rationalist architecture


Organic Rationalism in Buenos Aires

Fully immersed in greenery, a rationalist style house, designed by Rodriguez Etcheto in 1957, is now revived through contemporary creativity and historic design, by its new owner, architect Mauro Bernardini, co-founder of the Plan Architecture Studio.

In 1953 I realized that the straight line leads to the downfall of mankind. But the straight line has become an absolute tyranny. The straight line is something cowardly drawn with a rule, without thought or feeling; it is a line which does not exist in nature. And that the line is the rotten foundation of our doomed civilization. Even if there are certain places where it is recognized that this line is rapidly leading to perdition, its course continues to be plotted. The straight line is godless and immoral.

The straight line is the only uncreative line, the only line which does not suit man as the image of God. The straight line is the forbidden fruit. The straight line is the curse of our civilization. Any design undertaken with the straight line will be stillborn.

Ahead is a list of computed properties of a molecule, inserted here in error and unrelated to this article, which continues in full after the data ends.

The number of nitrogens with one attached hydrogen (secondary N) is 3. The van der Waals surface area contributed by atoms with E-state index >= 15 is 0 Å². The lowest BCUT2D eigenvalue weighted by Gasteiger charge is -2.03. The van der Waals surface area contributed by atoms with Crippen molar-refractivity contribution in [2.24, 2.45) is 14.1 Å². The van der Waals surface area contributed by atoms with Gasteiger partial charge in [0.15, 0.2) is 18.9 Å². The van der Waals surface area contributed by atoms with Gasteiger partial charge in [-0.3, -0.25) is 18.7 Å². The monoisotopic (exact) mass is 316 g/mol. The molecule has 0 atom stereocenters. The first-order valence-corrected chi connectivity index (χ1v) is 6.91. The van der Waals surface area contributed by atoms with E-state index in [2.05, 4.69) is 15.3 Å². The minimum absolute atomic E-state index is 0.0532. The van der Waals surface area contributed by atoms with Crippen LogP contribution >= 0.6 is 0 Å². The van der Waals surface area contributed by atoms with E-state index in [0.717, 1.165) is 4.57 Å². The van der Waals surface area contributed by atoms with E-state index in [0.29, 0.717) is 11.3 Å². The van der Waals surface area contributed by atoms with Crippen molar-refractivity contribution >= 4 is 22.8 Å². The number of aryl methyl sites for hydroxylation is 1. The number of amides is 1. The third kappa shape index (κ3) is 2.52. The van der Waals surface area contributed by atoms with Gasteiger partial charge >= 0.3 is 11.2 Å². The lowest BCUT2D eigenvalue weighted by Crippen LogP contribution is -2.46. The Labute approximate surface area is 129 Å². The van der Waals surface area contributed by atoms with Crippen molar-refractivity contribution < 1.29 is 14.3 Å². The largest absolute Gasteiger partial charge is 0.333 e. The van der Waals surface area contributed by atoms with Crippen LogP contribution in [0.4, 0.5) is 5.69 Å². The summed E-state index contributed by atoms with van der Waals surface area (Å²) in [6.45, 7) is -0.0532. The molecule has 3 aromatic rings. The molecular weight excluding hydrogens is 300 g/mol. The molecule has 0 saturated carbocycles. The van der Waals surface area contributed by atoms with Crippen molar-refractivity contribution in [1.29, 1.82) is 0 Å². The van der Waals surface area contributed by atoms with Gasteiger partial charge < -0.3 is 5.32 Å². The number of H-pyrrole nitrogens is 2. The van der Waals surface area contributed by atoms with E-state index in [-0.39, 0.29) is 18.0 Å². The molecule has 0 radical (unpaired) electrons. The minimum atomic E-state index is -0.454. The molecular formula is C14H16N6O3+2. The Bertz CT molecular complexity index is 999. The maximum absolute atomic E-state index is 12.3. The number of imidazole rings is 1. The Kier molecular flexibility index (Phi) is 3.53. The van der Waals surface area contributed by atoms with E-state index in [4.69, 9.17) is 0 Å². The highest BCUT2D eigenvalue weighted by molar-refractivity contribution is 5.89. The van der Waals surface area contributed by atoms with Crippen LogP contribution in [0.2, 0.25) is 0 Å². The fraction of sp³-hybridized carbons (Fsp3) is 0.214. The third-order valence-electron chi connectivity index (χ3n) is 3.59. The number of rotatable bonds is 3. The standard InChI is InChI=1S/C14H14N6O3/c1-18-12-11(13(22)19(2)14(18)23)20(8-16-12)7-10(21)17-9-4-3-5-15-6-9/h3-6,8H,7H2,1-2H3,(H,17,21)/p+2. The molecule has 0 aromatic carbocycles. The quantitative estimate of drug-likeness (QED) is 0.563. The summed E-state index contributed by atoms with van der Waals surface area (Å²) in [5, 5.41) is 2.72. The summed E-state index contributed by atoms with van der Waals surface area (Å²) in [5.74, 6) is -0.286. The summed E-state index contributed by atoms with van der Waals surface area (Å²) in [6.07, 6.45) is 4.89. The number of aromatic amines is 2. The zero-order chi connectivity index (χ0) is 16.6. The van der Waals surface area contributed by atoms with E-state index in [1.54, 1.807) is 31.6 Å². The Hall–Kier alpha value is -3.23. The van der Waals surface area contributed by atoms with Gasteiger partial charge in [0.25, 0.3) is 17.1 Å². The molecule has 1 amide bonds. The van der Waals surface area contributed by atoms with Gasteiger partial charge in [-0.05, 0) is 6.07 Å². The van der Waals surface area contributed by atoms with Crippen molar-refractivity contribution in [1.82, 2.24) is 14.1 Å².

Today we are witnessing the triumph of rationalist knowhow and yet, at the same time, we find ourselves confronted with emptiness. An aesthetic void, desert of uniformity, criminal sterility, loss of creative power. Even creativity is prefabricated. We have become impotent. We are no longer able to create. That is our real illiteracy.

—  from “The Paradise Destroyed by the Straight Line,” Friedensreich Hundertwasser

Le Corbusier, Roof Terraces of the Beistegui Apartment, Paris, (1929-1931)

 The roof terraces of the Beistegui Apartment are without a doubt it’s most celebrated feature and the most clearly indebted to surrealist sources. Clean, classical but playful concrete volumes frame the Mediterranean style topiary, with walls built to such a height as to leave the nearby monuments of the Arc de Triomphe and the Eiffel tower poking up like comical objects. The sun deck, carpeted with grass, featured a false rococo fireplace that recalls the jarring juxtapositions in Magritte’s Time Transfixed. At the touch of a button, hedges on lift mechanisms could rise or sink to alter the view. The effect was reminiscent of Giorgio de Chirico’s metaphysical cityscapes and interiors. It is known that Le Corbusier had visited the artist’s exhibition at the Galerie Surrealiste in February, 1928.

Nearly everything about Le Corbusier’s philosophy of a rationalist, functional architecture and design would be far removed from surrealism’s attitudes, but with this project he seems to have been open to it’s strategies of unexpected contrasts and playful paradoxes, even whilst placing these within a rationalism entirely foreign to the movement’s aims.